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California Nursing Home Abuse Lawsuits

Study Exposes Myth of Frequent, Frivolous Elder Abuse Claims

SAN FRANCISCO, CA -- January 30, 2004 -- The number of lawsuits filed against California nursing homes on behalf of residents is extremely low, according to a report by the consumer group, California Advocates for Nursing Home Reform (CANHR), and most cases involve a small group of facilities with poor records of care. These statistics refute the nursing home industry's claim that frequent, frivolous nursing home lawsuits are causing increased insurance premiums and a health care crisis.

The CANHR study reviewed lawsuits filed during a three-year period from 2000 through 2002 in Northern California, the San Francisco Bay Area, Sacramento county, and Los Angeles county. The researchers found a total of 501 nursing home abuse lawsuits, an amount that averages out to 167 lawsuits per year for 577 nursing homes with 58,134 beds. The lawsuits included all claims against nursing homes by residents, not just those where the legal theory was elder abuse.

Ten percent of the nursing homes, most with dismal histories of elder abuse and neglect violations, were responsible for 47 percent of the lawsuits. Half of the lawsuits filed against these nursing homes were wrongful death claims. The rest concerned serious injuries such as severe bedsores, amputations, dehydration, falls, and physical abuse. These nursing homes averaged almost 100 percent more deficiencies and nearly 200 percent more complaints than did nursing homes that were not sued.

California Nursing Home Abuse Law

The California Elder Abuse and Dependent Adult Civil Protection Act (EADACPA) allows elder abuse victims to seek damages in court, including those for pain and suffering. The law applies to physical abuse, neglect, or financial abuse when the abuser is guilty of "recklessness, oppression, fraud, or malice."

The nursing home industry has lobbied to weaken the EADACPA, claiming that the law has caused nursing home insurance premiums to skyrocket. CANHR believes that insurance companies are hiking rates because the economic downturn has caused them to lose money on investments, not because of numerous large awards. Also, poor treatment of residents and the high-risk behavior practiced by some nursing homes results in increased premiums.

The Need for Improved Nursing Home Care

A recent project of the California Attorney General's office confirms the need for improved nursing home care. From April 2001 through March 2003, "Operation Guardian" conducted surprise inspections of 150 California nursing homes. The results were disturbing. Over two-thirds of the nursing homes did not meet minimum staffing requirements, a problem that can lead to serious neglect of residents. Substandard and dangerous conditions were too common, including fire safety violations, loose handrails, cockroaches, mildew, improper food handling, and foul odors from urine and feces. One hundred thirty-two out of the 150 nursing homes had patient care violations, including failure to document residents' medical treatment or follow the orders of the medical staff, overmedication, unreported incidents of alleged elder abuse, preventable injuries, and failure to attend to residents' personal hygiene.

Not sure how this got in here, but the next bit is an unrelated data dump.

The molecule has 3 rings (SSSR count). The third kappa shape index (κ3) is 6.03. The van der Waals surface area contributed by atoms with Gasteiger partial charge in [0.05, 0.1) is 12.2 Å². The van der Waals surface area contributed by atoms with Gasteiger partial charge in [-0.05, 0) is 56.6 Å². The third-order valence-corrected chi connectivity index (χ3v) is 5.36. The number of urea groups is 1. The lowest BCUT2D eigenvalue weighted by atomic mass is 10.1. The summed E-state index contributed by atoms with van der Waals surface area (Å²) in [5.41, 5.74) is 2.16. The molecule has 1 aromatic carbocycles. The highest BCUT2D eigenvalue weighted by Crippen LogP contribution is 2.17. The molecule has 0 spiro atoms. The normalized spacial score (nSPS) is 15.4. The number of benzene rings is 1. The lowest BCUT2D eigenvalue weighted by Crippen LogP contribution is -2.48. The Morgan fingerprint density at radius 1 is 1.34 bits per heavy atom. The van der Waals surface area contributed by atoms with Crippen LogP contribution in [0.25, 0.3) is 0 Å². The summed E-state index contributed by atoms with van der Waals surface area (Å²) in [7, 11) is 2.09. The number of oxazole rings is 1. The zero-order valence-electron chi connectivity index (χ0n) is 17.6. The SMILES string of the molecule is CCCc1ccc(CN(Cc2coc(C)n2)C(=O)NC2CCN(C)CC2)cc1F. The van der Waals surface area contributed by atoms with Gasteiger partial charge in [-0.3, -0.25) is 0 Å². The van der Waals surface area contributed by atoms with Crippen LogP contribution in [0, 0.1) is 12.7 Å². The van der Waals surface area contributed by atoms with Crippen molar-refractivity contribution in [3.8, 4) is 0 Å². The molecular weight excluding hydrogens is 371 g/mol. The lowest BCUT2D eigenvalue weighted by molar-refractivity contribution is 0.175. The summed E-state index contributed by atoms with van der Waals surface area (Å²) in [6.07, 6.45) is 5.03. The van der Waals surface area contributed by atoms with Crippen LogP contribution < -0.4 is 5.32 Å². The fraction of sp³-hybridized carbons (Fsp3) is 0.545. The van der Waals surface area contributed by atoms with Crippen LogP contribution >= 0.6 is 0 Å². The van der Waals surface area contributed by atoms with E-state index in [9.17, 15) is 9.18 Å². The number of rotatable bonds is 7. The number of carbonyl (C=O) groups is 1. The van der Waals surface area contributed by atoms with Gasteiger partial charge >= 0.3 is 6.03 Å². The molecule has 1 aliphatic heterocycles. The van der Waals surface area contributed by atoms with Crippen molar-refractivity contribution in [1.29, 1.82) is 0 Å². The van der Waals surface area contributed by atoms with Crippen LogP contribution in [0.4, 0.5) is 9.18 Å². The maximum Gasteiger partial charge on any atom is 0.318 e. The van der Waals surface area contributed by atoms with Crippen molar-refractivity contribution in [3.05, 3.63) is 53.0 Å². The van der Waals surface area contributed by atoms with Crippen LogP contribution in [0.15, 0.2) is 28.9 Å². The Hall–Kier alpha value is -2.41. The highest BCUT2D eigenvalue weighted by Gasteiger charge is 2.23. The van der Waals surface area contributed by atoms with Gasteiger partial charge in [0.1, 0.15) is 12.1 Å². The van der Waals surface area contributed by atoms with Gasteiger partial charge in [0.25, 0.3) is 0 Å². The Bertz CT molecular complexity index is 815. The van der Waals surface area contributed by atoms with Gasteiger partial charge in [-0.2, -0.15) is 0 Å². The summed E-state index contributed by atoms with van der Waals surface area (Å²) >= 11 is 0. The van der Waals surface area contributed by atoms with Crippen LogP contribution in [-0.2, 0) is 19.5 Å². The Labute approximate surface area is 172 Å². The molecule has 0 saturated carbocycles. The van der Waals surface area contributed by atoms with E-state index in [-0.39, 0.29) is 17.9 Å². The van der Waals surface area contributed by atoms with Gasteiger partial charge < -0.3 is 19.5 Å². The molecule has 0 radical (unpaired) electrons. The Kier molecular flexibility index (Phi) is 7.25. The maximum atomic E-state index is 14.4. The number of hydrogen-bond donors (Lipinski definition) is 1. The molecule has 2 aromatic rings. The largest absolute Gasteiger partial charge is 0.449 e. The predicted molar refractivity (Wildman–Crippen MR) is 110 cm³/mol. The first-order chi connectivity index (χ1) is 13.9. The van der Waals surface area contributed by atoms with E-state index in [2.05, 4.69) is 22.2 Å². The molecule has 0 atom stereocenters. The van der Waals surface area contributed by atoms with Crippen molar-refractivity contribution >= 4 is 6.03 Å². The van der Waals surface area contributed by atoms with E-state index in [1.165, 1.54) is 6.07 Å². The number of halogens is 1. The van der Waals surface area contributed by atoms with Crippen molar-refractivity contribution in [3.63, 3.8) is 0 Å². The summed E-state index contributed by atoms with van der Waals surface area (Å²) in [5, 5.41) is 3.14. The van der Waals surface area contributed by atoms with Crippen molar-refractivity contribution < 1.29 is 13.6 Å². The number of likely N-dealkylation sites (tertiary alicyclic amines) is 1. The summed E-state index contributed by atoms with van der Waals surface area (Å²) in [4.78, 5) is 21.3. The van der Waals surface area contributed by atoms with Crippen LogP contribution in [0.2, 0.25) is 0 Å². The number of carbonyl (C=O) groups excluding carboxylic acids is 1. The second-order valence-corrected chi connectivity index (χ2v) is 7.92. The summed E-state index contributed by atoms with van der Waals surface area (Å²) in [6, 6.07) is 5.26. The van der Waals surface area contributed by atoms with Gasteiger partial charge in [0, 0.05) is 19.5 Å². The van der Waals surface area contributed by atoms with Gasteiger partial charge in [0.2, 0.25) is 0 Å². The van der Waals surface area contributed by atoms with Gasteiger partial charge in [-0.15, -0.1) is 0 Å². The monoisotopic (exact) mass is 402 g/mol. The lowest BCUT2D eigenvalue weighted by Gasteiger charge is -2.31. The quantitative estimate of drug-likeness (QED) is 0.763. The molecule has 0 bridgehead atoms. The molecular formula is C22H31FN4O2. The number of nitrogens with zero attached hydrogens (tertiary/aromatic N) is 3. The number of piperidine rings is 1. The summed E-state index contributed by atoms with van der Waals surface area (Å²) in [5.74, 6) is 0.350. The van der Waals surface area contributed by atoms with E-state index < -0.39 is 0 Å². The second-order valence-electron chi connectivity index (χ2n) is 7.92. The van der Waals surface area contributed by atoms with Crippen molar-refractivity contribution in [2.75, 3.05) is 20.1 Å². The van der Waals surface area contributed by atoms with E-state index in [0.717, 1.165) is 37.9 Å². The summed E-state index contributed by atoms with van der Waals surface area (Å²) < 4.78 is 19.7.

CANHR has said that "...the best way for nursing homes to avoid lawsuits and liability is to improve care." Its lawsuit study concluded that "victims of elder abuse should not be blamed for the alleged liability insurance crisis." Rather, the group recommends a risk reduction program that will benefit nursing home residents. The program would educate workers about elder abuse, and focus on preventing falls, bedsores, and injuries. It would also emphasize good nutrition and safety. Other suggestions include:

  • Nursing homes and insurance companies should work together to identify high-risk facilities, intervene and provide them with technical assistance.
  • Insurance companies should be required to demonstrate the need for any nursing home insurance rate increase. "Clearly, what is needed is a cap on insurance industry profits, not a cap on damages for elder abuse."
  • California should prohibit pre-dispute arbitration clauses in nursing home admission agreements.
  • The "burden of proof" required for plaintiffs to bring elder abuse cases under the EADACPA should be lowered. The standard should be "preponderance of the evidence" rather than "clear and convincing evidence."

The full text of the CANHR report is on the organization's web site. You can find copies of Operation Guardians reports on the web site of the California Attorney General. (Scroll to the heading "Prosecuting Elder Abuse," then to the subheading "Operation Guardians," then to the second paragraph under that subheading for links to the reports.) For further information about elder and nursing home abuse issues, see our web site, Elder Abuse Information.

At Brayton Purcell, we believe in dignified, helpful, and respectful care for our senior citizens and advocate against abuses in nursing homes and other long-term care facilities. If you have questions about the legal rights of an elderly loved one, please contact us. We are experienced in all areas of elder abuse law, including elder neglect and pain management issues.

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